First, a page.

Genetic predisposition score
The genetic predisposition score (GPS) was calculated using the β coefficients of the SNPs, via a previously reported weighting method . In this method, the GPS is calculated by multiplying the number of effect alleles (0, 1, or 2) at each locus by the β coefficient of that SNP (as obtained from the GWAS), dividing by the maximum allowable sum of the β coefficients, and then multiplying by twice the number of alleles. Higher scores indicate a greater genetic predisposition to obesity. The GPSs from the β coefficients of 29 SNPs from East Asian subjects were used to conduct these analyses [19,20].
The statistical analyses for this study were conducted during September 2014. The statistical analyses were performed using R software (version 3.1.1, R Foundation for Statistical Computing, Vienna, Austria), and differences with a p-value of <0.05 were considered statistically significant. Pearson’s correlation coefficients were calculated to evaluate the relationships between the efficiency scores, GPS, and BMI. Robust multiple linear regression analyses were also conducted to evaluate the effect of obesity risk factors, using the “robustbase” function in the R software. Five multiple linear regression models were used to evaluate the coefficients for BMI at baseline or yearly changes in BMI (the dependent valuables). Model 1 evaluated the effect of environmental factors (energy expenditure and energy intake) as the explanatory variables, while Model 2 evaluated the effect of the efficiency score. Model 3 evaluated the effect of genetic factors using the GPS, Model 4 evaluated the effect of genetic and environmental factors (energy expenditure, energy intake, and GPS), and Model 5 used the GPS and efficiency scores to compare the effect of genetic factors to that of the efficiency score. All models were adjusted for age and sex.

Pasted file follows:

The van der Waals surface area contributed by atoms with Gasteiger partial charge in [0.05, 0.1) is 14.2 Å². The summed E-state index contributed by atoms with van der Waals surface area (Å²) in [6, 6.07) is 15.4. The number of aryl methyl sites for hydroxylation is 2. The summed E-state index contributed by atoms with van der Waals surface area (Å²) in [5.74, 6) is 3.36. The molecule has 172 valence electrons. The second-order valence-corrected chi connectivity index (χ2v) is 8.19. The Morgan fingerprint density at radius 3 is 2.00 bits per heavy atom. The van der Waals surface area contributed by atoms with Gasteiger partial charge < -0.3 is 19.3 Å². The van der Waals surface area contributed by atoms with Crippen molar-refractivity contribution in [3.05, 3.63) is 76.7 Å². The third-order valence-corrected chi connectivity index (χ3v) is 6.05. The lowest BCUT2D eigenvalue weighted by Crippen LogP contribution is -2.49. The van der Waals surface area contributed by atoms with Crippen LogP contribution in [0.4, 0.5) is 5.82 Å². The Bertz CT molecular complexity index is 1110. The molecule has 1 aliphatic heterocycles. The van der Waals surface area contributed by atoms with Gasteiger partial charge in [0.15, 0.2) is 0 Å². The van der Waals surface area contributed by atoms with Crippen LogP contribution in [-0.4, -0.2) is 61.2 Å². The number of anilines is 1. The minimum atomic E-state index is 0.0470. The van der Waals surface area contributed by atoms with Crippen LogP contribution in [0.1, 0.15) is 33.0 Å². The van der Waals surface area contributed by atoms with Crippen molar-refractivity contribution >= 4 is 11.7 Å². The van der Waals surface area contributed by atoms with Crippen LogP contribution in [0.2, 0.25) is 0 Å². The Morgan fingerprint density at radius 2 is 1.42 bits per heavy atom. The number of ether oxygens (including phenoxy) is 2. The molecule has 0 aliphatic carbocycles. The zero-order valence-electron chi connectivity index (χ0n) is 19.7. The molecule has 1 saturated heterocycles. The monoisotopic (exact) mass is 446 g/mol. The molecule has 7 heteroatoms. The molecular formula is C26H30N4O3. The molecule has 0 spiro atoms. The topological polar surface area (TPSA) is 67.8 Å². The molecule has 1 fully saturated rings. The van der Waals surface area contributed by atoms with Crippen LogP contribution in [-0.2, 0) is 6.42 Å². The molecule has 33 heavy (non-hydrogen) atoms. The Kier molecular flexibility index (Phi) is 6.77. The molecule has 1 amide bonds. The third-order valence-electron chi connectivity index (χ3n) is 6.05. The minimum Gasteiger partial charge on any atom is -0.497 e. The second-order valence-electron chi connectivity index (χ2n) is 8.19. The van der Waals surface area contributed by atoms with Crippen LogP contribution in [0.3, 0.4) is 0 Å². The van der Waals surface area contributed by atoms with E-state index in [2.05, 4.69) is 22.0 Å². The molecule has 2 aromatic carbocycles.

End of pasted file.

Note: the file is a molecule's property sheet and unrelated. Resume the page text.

Data from the cohort study
The Takahata study is a population-based cohort study (with a subsequent follow-up study) of Japanese people who were >40 years old, which sought to clarify the risk factors for certain lifestyle-related conditions, such as diabetes and obesity [21–24]. The details of the study design have been reported previously [21–24], and the participants’ physical activity status was calculated as metabolic equivalents, using The Japan Arteriosclerosis Longitudinal Study Physical Activity Questionnaire . In addition, the daily intake of each nutrient was calculated using a brief self-administered diet history questionnaire . The baseline survey of 3,522 participants was conducted from 2004 to 2006, and 1,620 unique DNA samples were extracted from the participants’ whole blood samples, and we were able to calculate the efficiency scores for those 1,620 participants. Among these participants, 1,079 completed the follow-up survey in 2011, at 5–7 years after the baseline survey, and we classified these participants as underweight (<18.5 kg/m2), normal (18.5–24.99 kg/m2), and overweight (≥25 kg/m2) . Written informed consent was obtained from all participants for the original study. The protocols of both the Takahata study and the present study were approved by the Yamagata University Faculty of Medicine ethics committee.